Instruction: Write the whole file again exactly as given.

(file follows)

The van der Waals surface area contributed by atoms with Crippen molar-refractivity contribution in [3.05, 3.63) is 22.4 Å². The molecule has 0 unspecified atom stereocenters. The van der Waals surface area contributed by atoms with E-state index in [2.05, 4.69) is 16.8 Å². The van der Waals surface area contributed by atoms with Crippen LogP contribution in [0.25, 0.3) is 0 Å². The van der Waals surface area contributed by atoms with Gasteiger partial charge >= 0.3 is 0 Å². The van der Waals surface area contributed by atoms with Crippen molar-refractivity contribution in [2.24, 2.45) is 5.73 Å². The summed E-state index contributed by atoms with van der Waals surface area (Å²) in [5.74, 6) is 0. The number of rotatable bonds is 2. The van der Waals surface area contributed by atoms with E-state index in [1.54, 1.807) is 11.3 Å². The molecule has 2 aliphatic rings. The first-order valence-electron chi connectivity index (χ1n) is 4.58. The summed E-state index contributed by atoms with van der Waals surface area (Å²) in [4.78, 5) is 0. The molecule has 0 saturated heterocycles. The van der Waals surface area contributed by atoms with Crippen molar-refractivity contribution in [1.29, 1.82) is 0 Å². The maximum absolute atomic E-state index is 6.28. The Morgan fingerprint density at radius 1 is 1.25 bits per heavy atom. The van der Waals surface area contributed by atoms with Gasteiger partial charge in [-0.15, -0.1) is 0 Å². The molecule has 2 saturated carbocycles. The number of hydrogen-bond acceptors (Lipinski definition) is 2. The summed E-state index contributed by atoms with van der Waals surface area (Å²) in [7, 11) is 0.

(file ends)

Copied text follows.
The van der Waals surface area contributed by atoms with Crippen molar-refractivity contribution in [3.05, 3.63) is 22.4 Å². The molecule has 0 unspecified atom stereocenters. The van der Waals surface area contributed by atoms with E-state index in [2.05, 4.69) is 16.8 Å². The van der Waals surface area contributed by atoms with Crippen LogP contribution in [0.25, 0.3) is 0 Å². The van der Waals surface area contributed by atoms with Gasteiger partial charge >= 0.3 is 0 Å². The van der Waals surface area contributed by atoms with Crippen molar-refractivity contribution in [2.24, 2.45) is 5.73 Å². The summed E-state index contributed by atoms with van der Waals surface area (Å²) in [5.74, 6) is 0. The number of rotatable bonds is 2. The van der Waals surface area contributed by atoms with E-state index in [1.54, 1.807) is 11.3 Å². The molecule has 2 aliphatic rings. The first-order valence-electron chi connectivity index (χ1n) is 4.58. The summed E-state index contributed by atoms with van der Waals surface area (Å²) in [4.78, 5) is 0. The molecule has 0 saturated heterocycles. The van der Waals surface area contributed by atoms with Crippen molar-refractivity contribution in [1.29, 1.82) is 0 Å². The maximum absolute atomic E-state index is 6.28. The Morgan fingerprint density at radius 1 is 1.25 bits per heavy atom. The van der Waals surface area contributed by atoms with Gasteiger partial charge in [-0.15, -0.1) is 0 Å². The molecule has 2 saturated carbocycles. The number of hydrogen-bond acceptors (Lipinski definition) is 2. The summed E-state index contributed by atoms with van der Waals surface area (Å²) in [7, 11) is 0.